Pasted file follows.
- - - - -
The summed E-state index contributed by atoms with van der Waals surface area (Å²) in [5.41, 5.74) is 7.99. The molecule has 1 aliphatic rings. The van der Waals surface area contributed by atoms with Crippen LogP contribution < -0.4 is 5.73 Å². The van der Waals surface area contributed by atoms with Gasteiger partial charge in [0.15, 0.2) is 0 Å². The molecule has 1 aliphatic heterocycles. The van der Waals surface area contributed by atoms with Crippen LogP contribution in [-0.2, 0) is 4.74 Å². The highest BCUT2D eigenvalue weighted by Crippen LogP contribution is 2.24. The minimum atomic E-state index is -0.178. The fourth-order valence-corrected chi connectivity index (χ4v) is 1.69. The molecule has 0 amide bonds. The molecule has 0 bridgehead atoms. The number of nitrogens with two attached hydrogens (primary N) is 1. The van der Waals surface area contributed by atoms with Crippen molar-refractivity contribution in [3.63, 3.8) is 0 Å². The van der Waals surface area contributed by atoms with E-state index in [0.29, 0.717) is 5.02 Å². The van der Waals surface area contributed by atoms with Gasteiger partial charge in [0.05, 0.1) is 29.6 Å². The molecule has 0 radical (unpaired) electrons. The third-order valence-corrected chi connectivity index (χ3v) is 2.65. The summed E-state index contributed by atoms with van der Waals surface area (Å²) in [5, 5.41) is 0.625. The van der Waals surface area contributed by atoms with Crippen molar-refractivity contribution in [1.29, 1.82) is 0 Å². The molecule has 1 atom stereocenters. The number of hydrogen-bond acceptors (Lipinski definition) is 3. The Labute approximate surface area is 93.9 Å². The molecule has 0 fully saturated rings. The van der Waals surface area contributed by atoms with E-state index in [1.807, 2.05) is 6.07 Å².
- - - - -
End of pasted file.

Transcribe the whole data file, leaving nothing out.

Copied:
The summed E-state index contributed by atoms with van der Waals surface area (Å²) in [5.41, 5.74) is 7.99. The molecule has 1 aliphatic rings. The van der Waals surface area contributed by atoms with Crippen LogP contribution < -0.4 is 5.73 Å². The van der Waals surface area contributed by atoms with Gasteiger partial charge in [0.15, 0.2) is 0 Å². The molecule has 1 aliphatic heterocycles. The van der Waals surface area contributed by atoms with Crippen LogP contribution in [-0.2, 0) is 4.74 Å². The highest BCUT2D eigenvalue weighted by Crippen LogP contribution is 2.24. The minimum atomic E-state index is -0.178. The fourth-order valence-corrected chi connectivity index (χ4v) is 1.69. The molecule has 0 amide bonds. The molecule has 0 bridgehead atoms. The number of nitrogens with two attached hydrogens (primary N) is 1. The van der Waals surface area contributed by atoms with Crippen molar-refractivity contribution in [3.63, 3.8) is 0 Å². The van der Waals surface area contributed by atoms with E-state index in [0.29, 0.717) is 5.02 Å². The van der Waals surface area contributed by atoms with Gasteiger partial charge in [0.05, 0.1) is 29.6 Å². The molecule has 0 radical (unpaired) electrons. The third-order valence-corrected chi connectivity index (χ3v) is 2.65. The summed E-state index contributed by atoms with van der Waals surface area (Å²) in [5, 5.41) is 0.625. The van der Waals surface area contributed by atoms with Crippen molar-refractivity contribution in [1.29, 1.82) is 0 Å². The molecule has 1 atom stereocenters. The number of hydrogen-bond acceptors (Lipinski definition) is 3. The Labute approximate surface area is 93.9 Å². The molecule has 0 fully saturated rings. The van der Waals surface area contributed by atoms with E-state index in [1.807, 2.05) is 6.07 Å².